Luckily, care is the same across all cultivars, so your best bet is to just enjoy your plant even if you’re not sure what Tradescantia variety you’re dealing with!
Where to buy wandering Jew plants:
Caring for an inch plant
Light and temperature
It’s important to provide your Tradescantia zebrina with enough light. It’s tempting to use plants to brighten up dark, shaded spots in your home, but that just doesn’t work with this one: It loses its dense growth pattern and beautiful coloration in low light. To prevent your wandering dude plant from growing sparse and green, place it near a window that gets bright indirect light. Some full sun isn’t a problem either, but do make sure you acclimate it gradually to a higher light location.
Temperature-wise, this species is a lot hardier than many of the tender tropicals we like to grow in our homes (like Anthurium andraeanum and Begonia maculata). Wandering dude plants can handle a very wide range of temps, making it perfect for those chillier windowsills that your other plants may not appreciate. Room temperature is ideal, but anything between 50°F to 85°F will keep them happy.
Water and humidity
Your Tradescantia zebrina will appreciate lightly moist soil. You can water a bit more during the summer months, when the plant is actively growing and needs a lot of moisture, and less during winter, when soil tends to take significantly longer to dry.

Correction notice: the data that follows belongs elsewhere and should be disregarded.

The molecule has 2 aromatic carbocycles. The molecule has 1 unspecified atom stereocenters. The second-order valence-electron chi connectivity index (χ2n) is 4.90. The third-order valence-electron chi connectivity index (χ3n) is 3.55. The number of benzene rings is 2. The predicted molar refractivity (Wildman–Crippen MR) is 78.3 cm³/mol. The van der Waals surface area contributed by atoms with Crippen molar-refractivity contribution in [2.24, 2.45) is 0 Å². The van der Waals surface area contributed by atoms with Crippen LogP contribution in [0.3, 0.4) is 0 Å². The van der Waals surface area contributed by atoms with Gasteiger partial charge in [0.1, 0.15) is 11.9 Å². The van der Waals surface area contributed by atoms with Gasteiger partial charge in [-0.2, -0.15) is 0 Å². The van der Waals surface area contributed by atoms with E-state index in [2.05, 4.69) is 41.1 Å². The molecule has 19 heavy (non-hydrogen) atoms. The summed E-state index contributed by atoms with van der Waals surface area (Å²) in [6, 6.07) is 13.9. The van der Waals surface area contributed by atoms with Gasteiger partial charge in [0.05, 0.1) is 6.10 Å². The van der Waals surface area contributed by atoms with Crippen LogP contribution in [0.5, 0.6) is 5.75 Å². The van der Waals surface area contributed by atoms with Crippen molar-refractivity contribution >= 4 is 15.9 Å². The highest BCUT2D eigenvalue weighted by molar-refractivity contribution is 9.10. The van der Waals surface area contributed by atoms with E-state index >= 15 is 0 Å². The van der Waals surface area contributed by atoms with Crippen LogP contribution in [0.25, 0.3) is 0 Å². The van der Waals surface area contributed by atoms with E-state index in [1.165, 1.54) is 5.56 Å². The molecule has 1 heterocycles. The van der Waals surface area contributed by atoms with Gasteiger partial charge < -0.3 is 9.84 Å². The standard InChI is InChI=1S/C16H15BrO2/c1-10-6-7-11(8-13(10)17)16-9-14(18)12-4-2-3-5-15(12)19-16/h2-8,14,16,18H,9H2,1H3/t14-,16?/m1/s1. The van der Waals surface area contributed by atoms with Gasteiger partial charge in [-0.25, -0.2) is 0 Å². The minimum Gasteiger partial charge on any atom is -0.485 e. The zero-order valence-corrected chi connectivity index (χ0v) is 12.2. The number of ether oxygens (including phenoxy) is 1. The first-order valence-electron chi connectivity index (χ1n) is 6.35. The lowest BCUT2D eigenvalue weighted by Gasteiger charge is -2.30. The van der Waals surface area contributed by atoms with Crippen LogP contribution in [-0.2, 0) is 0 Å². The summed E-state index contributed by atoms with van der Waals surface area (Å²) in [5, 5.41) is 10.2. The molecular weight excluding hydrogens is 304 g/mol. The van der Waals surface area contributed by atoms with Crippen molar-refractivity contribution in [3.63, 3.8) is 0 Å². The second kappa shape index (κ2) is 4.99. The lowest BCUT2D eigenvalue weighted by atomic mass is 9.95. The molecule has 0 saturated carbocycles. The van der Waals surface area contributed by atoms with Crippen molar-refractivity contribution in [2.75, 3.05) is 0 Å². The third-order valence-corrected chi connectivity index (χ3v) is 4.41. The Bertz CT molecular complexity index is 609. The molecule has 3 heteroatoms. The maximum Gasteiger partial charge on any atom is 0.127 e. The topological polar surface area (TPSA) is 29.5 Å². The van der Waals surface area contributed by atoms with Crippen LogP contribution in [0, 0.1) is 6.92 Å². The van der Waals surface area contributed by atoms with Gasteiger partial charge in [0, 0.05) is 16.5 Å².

If you’re not sure whether it’s time to water your wandering Jew plant yet, you can always turn to the age-old trick of sticking a finger in the soil.
- If it still feels damp, wait a little longer, until the first inch or two has dried.
- If it feels bone dry, you’ve waited too long; you may also see limp leaves on your plant at this point. It’ll bounce back, but not always without lasting damage.
- If the soil feels wet, you watered too much and need to keep an eye out for root rot.
As for humidity, given its rather wet natural habitat, wandering Jew does appreciate higher air moisture levels. The great thing is, though, that it doesn’t demand it. As long as you keep its soil lightly moist and the air isn’t extremely dry, your plant should do well.
Soil and planting
Wandering Jew is not fussy about its potting mixture at all. I’ve grown it in pure houseplant potting soil with no additives. If you do want to take things to the next level, you can add some perlite and/or peat moss, although this is really not a must.
Most houseplant enthusiasts like to place their wandering Jew in a hanging planter so they can enjoy the look of the leaves cascading down. This is not a must, though. You can also emphasize the species’ creeping growth habit by filling up a large, shallow planter, growing it in a terrarium, or even keeping it in water on a semi-permanent basis.